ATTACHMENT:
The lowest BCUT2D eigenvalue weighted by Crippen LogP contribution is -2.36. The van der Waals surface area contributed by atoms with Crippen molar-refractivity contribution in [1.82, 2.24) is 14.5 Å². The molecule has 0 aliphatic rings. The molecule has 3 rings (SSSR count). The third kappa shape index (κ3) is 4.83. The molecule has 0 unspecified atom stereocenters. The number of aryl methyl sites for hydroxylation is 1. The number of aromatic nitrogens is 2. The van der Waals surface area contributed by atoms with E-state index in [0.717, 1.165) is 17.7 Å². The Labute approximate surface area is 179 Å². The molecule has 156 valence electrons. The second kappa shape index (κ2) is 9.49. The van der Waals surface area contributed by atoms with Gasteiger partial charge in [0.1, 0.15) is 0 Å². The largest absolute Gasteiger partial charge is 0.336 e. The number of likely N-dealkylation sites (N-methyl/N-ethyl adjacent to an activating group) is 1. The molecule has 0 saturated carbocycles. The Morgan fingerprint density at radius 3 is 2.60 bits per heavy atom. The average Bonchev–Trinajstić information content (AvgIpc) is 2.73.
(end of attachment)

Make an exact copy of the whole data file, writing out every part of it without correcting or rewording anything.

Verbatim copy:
The lowest BCUT2D eigenvalue weighted by Crippen LogP contribution is -2.36. The van der Waals surface area contributed by atoms with Crippen molar-refractivity contribution in [1.82, 2.24) is 14.5 Å². The molecule has 0 aliphatic rings. The molecule has 3 rings (SSSR count). The third kappa shape index (κ3) is 4.83. The molecule has 0 unspecified atom stereocenters. The number of aryl methyl sites for hydroxylation is 1. The number of aromatic nitrogens is 2. The van der Waals surface area contributed by atoms with E-state index in [0.717, 1.165) is 17.7 Å². The Labute approximate surface area is 179 Å². The molecule has 156 valence electrons. The second kappa shape index (κ2) is 9.49. The van der Waals surface area contributed by atoms with Gasteiger partial charge in [0.1, 0.15) is 0 Å². The largest absolute Gasteiger partial charge is 0.336 e. The number of likely N-dealkylation sites (N-methyl/N-ethyl adjacent to an activating group) is 1. The molecule has 0 saturated carbocycles. The Morgan fingerprint density at radius 3 is 2.60 bits per heavy atom. The average Bonchev–Trinajstić information content (AvgIpc) is 2.73.